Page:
Still, the movie could have been a little shorter and on a side note: did Orlando Bloom look kind of puffy and weird in this film, or was that just me? Also, keep an eye out in Lake Town to see if you can spot Stephen Colbert! Yup. He’s in it!

JOE Rating: ★★★★

Reign Of Fire (2002)

Reign Of Fire (2002)

Original Theatrical Release: July 12, 2002
Director: Rob Bowman

Humanity has been decimated by dragons; creatures thought to only have existed in myths and fairy tales. Quinn Abercromby (Christian Bale) and Creedy (Gerard Butler) lead a ragtag group of survivors living in an abandoned castle in the English countryside, trying to survive day by day. When a group of American warriors led by Denton Van Zan (Matthew McConaughey) shows up and claim to be able to slay the dragons once and for all, Quinn has to decide if they can do what they say they can do.

This is one of those movies I always seem to forget about, and I think a lot of other people do, too. I recently re-watched it because my girlfriend had never seen it so I figured what the heck.

The first half of the movie is really interesting and draws you in, but then it seems to lose focus in the later half. I appreciate the dark feel of the film and I think the idea behind the “Archangels” is really great, where specialized shock troops jump out of the helicopter to attack the dragons. (Life expectancy of an Archangel: 17 Seconds) And hooray for the Star Wars reference, as well!

Bale and McConaughey are actually really great in this, playing off one another and bringing their acting chops into this action film, which is always refreshing. Butler is good, too, as well as Izabella Scorupco as Alex Jensen – the pilot of the chopper – though they don’t really get as much screen time as Bale and McConaughey.

For a film that’s around ten years old, the special effects hold up surprisingly well. There are only a few instances where you can tell they were using a green screen, which, in the scheme of things isn’t too shabby. It could’ve been a lot worse! My only other gripe is that one of the characters, toward the end, dies in a really anti-climactic way. My jaw dropped open and I just sat there in disbelief in how lame it was.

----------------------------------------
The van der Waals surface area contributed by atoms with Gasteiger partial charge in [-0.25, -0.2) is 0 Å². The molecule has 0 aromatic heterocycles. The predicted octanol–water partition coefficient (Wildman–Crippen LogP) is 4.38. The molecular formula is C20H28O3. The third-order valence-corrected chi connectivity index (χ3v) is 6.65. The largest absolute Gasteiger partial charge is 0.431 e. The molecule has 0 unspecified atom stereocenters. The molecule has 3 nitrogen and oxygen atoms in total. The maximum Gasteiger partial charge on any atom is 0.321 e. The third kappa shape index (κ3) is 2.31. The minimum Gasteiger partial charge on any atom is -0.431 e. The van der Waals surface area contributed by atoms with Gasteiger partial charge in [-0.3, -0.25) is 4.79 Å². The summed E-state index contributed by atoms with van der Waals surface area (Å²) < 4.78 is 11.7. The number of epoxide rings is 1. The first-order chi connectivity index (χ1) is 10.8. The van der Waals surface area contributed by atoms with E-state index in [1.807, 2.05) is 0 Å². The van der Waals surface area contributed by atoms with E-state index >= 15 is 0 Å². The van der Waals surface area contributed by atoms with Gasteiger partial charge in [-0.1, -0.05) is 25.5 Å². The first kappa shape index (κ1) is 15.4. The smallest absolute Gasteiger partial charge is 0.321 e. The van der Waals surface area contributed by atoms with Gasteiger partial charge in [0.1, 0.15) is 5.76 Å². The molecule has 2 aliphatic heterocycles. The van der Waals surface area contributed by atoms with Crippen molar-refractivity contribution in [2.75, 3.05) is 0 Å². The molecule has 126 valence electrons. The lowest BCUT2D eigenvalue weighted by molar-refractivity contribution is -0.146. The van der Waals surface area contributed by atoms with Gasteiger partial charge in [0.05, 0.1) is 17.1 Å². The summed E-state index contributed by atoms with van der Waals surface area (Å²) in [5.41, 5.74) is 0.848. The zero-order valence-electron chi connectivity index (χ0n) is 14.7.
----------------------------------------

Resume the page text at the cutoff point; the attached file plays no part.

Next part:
This film is a fun option if you’ve been jonesing for a dragon movie, but it has its own particular take on the dragon species and there may be other films out there like How To Train Your Dragon that provides a better dragon experience, especially for the kiddos – because this is definitely not a kid’s flick. (But it is a completely different flavor of movie so I guess it’s like comparing apples to oranges.)

JOE Rating: ★★★

Movie Trailer For Reign Of Fire

The Hobbit: An Unexpected Journey (2012)

The Hobbit: An Unexpected Journey (2012)

Original Theatrical Release: December 14, 2012
Director: Peter Jackson

Before Bilbo Baggins’ (Martin Freeman) nephew Frodo (Elijah Wood) ever set his hairy hobbit feet outside the Shire, Bilbo had an adventure of his own, and this was its beginning. Approached by the mysterious wizard, Gandalf the Grey (Ian McKellan), Bilbo is enlisted as a thief and lockpick because of his diminutive size to aid in the reclamation of Erebor for the Dwarven war party that comes crashing into his home. Along the way, Bilbo and his party must overcome great obstacles before reaching the mighty dragon, Smaug.

Okay, so this is a Lord of the Rings/Peter Jackson movie. I had extremely high hopes, and I will tell you that I wasn’t disappointed.

Overall, the film kept me engaged. The visuals were the same great quality I came to know while watching the Lord of the Rings trilogy. Sweeping vistas, interesting creatures (especially a compelling encounter with Ian McShane as the Goblin King). We also got to see some neat tie-ins to the later movies, and I think when they’re all finished it will all fit together very nicely.

I know some purists will take issue with the content of the film’s story structure. That’s fine, but you must remember that the films and the books are still two separate entities no matter how close they get to the original source material.

The story moved a little bit slow, and I am not sure I liked the comedic aspect of the dwarves very much. Some of the dwarves looked like they were wearing prosthetic face applications while others looked like male models…not sure what the reasoning behind that was. Radagast (Sylvester McCoy) was also maybe a bit too silly, to be taken seriously as well. I know The Hobbit was more of a children’s tale, but it still had a serious heart. The dwarves were actually very unlikable in the film’s opening sequence, to be honest.

As the story unfolds, though, you are swept up in it and I think the coming sequels are going to be worth the wait.

JOE Rating:

Movie Trailer For The Hobbit: An Unexpected Journey